Obit: June Foray (September 8, 1917, July 26, 2017)

June Foray certainly does not spring to mind as a name anyone would associate with music, let alone rock’n’roll; however, she was an integral part of the aging of the Boomer Generation.

June, who passed away a couple of days ago, just months shy of the Century Mark, was the voice of the following cartoon characters:

  • Rocket J Squirrel
  • Natasha
  • Granny on Looney Tunes (owner of Tweety)
  • Nell Fenwick
  • Witch Hazel
  • Daisy Duck
  • Mother Magoo
  • Betty Rubble
  • Cindy Lou Who (How the Grinch Stole Christmas)
  • Jokey Smurf

And, a host of other voices, participating in a list of shows that is, to say the least, overwhelming.

I am indeed a huge fan of animation, dating back to the first Jay Ward show, Crusader Rabbit wherein at the age of six I got my first puns. Crusader Rabbit featured a two-headed dragon named “Arson/Sterno” which didn’t really mean anything to me. I knew what Arson was, but it was a cartoon. (There was also a villian named “Dudley Nightshade,” a pun I never got till I was a lot older!)

One evening my mother was having a cocktail party and she had a chafing dish that needed a Sterno can to keep the contents warm and I saw her prepare the dish, read the label and a light went off in my head (it might still be going off).

From that all the cartoons of my youth became the filter for my  viewing and reading and interpretation of literature and movies and TV, for it not only taught about puns, but also how characters define themselves, often by action and nameAdditionally, I got the author gets to play with characters and names and situations to emphasize things like irony, hypocrisy, and many other personality traits.

As I delved deeper into literature as an undergrad, then grad student, and learned that Charles Dickens, for example, was among the best at portraying his characters as round or flat, modifying their names in deed and action. So, I got that the Arson/Sterno tradition was pretty old, going back at least to Chaucer in the English language.

I still watch toons. I love Family Guy and Bob’s Burgers and Adult Swim in addition to old Looney Tunes because they still push art in areas where live action human stuff cannot go.

Are they important? Just listen…

RIP June, and I hope where you are is as much fun as the shit you created!

Alice Cooper Connoisseur

Good story about Alice Cooper, fame hound, meeting Andy Warhol, fame hound, and buying one of Warhol’s Little Electric Chair silk screens.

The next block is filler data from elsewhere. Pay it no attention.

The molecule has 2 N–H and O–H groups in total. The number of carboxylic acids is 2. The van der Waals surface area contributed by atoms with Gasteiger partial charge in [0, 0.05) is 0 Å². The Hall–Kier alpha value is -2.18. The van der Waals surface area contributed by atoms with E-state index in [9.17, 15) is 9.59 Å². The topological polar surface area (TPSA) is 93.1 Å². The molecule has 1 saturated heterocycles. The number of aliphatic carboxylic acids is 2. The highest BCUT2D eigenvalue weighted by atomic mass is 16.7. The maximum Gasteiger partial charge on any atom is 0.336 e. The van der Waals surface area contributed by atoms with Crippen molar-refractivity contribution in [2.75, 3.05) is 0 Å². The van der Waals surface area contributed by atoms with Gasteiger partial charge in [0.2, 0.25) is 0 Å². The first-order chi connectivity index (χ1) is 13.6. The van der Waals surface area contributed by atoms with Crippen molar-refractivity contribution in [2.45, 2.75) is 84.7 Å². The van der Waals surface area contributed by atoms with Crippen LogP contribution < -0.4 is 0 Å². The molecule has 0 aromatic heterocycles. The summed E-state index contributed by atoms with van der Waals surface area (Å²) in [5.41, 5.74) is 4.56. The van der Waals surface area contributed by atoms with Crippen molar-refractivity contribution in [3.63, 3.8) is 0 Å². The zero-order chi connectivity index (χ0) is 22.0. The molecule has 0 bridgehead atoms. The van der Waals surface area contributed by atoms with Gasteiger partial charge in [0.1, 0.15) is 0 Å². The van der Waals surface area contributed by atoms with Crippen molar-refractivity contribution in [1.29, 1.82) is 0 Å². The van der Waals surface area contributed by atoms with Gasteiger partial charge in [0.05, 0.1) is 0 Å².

Fast Forward 50 years and Alice discovers a multi-million dollar work of art in a tube, never having been displayed after he bought it for $2500.

Today Alice says it makes sense that he bought it, even though he doesn’t remember it, because he was in a fog of drink and drugs. Shep Gordon says it totally made sense for him to buy it, because his girlfriend liked it, the electric chair and all. And what a happy ending!

 

Dirty Projectors, Impregnable Question

I watched a movie which ended with this bit of romantic abstraction. About half way through I said, holy cow, that’s Dirty Projectors. And it was.

I’ve pitched Dirty Projectors before, a few years ago, and this song is from the same era.

This is art rock, totally. Can’t apologize for that, but it moves me. And I can’t apologize for that.

In Defense of the Elitist “X” Aimed at the Anti-Intellectuals: “When Our Love Passed Out on the Couch”

“I know this site favors smart, funny and sexy (and not even rock ‘n’ roll – a lot), but man, the feeling in my sizeable gut knows what it knows. If you don’t get it, I feel sorry for you.”-Steve Moyer

“They probably have about as much chance as Trump of getting elected.” (re: Bad Brains getting into the R&R HOF)-Steve Moyer

I think nothing better exemplifies the “battle” of the populists against the media and “educated” class as do these comments from my mate Steve, in defense of the Bad Brains, but at the same time decrying the likes of The Clash, The Ramones, and X, suggesting:

“…Clash, Ramones and X are minor leagues compared to the best the Bad Brains have to offer. Smart? Funny? Sexy? Who gives a shit when there’s a wasp in your drawers?”

Well, really. In politics, I find it interesting that the right–primarily those affiliated with the TEA Party, Sara Palin, and now Trump–decry the supposed left-wing media as elitists and snobs.

Well, like it or not, the bulk of members of the news industry are indeed college educated, and that means some years of classes with professors invoking things like library research and application of critical thinking. Depending upon, such a degree also often involves some kind of exposure to the humanities and arts, thus giving a college graduate a pretty good cross-referenced education that opens the assessment of new and potentially challenging situations.

In essence, this is considered job training, for college should train to complete assignments (projects), on-time, answering a specific question or questions, and coming to a reasoned and reference supported conclusion.

That means sentences like “Who gives a shit when there’s a wasp in your drawers?” become a sort of false equivalency. That is because, for one, I would never solicit any creature armed with a stinger inside my briefs in the first place, and believe me, I did not need to go to college to figure that out.